Excerpted from Becoming Vegan: Comprehensive Edition by Brenda Davis, RD and Vesanto Melina, MS, RD © 2014 The Book Publishing Co. Reprinted by permission. Although the value of sports drinks is hotly debated within scientific and athletic communities, most experts agree that for the average active consumer, hydrating with water is preferable.
For inactive consumers, sports drinks can serve as one more source of empty calories. However, such drinks can play a useful role in refueling and rehydrating endurance athletes or people who participate in intense activities that last for more than an hour.
Sports drinks contain water, sugar and other sweeteners, electrolytes (e.g., sodium, chloride, and potassium), colors, flavors, preservatives, and sometimes vitamins and minerals. They’re often categorized as isotonic, hypotonic, or hypertonic, based on the amount of carbohydrate they contain. Isotonic drinks are 6 to 8 percent carbohydrate; they can help athletes quickly replace fluids lost by sweating and provide a boost of energy. They’re the beverage of choice for endurance athletes (e.g., distance runners, triathletes, soccer players) who engage in activities that last an hour or more.
Hypotonic beverages contain only 3 to 4 percent carbohydrate, and are useful for athletes who need fluid and electrolytes, but not extra calories (e.g., gymnasts and wrestlers). Hypertonic beverages contain the greatest amount of carbohydrate (often 10 percent or more). They’re generally reserved to boost glycogen stores after exercise, although some ultra-endurance athletes use isotonic beverages to replace fluids and hypertonic beverages to meet high needs for energy.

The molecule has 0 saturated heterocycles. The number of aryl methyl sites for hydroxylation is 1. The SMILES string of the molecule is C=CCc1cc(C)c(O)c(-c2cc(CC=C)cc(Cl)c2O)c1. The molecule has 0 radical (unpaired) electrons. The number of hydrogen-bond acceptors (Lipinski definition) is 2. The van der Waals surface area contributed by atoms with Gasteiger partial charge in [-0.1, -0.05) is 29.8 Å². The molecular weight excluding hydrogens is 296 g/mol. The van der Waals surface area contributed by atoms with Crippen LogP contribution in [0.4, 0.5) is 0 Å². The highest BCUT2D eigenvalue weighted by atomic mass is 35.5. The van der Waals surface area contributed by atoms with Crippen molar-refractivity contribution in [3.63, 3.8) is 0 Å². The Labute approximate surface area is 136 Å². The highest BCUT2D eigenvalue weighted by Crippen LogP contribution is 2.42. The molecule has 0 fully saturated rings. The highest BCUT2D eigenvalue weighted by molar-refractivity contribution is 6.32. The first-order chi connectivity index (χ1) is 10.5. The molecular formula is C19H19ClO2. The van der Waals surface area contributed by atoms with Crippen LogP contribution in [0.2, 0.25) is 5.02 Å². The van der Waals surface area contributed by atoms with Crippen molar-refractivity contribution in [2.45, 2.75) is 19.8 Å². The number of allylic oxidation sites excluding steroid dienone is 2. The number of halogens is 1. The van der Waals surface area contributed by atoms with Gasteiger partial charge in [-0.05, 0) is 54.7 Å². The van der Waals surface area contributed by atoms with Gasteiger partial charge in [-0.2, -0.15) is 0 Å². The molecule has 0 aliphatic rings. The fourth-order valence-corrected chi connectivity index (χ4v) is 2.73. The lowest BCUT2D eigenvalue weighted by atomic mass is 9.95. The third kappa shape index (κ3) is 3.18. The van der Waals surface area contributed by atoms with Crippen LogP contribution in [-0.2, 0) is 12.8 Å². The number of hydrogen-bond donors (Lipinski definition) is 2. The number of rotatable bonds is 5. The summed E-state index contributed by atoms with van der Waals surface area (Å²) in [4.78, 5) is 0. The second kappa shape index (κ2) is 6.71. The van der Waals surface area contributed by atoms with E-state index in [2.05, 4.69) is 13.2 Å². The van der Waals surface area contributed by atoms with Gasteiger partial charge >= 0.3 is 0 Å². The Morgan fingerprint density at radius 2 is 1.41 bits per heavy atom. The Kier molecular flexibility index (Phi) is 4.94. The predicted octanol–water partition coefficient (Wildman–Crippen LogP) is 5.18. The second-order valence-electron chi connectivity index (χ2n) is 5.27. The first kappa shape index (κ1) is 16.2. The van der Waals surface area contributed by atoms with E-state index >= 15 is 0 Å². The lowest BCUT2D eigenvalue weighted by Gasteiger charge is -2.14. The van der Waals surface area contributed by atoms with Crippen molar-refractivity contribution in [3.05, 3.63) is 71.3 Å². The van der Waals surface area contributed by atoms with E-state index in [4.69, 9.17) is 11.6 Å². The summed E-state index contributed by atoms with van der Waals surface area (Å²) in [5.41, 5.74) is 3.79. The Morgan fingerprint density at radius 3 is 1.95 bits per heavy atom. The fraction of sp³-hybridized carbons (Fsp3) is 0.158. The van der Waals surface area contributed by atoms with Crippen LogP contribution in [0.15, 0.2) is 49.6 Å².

For athletes who prefer to avoid sports beverages, coconut water, vegetable juices, homemade sports drinks, or a combination of solid foods and water provide reasonable options. Coconut water’s sodium and carbohydrate content is lower than that generally recommended for endurance events, but athletes can combine coconut water with vegetable juices for an excellent balance. Coconut water and fruit juice combinations are also available and are significantly higher in carbohydrates than plain coconut water. Homemade sports drink recipes (generally containing fruit juice, water, sugar, and salt) are also accessible online.
Recent research suggests that due to its nitrate content, beet juice may enhance performance by reducing the amount of oxygen needed during exercise. Beets aren’t the only nitrate-rich vegetable— arugula, spinach, Swiss chard, collard greens, bok choy, radishes, carrots, rhubarb, and celery also provide hefty doses.
Brenda Davis and Vesanto Melina are both Registered Dieticians and sought-after speakers. For more information on their work, go to BecomingVegan.CA.
- For related information, see The High Performance Vegan Athlete: It is Possible! by Brendan Brazier.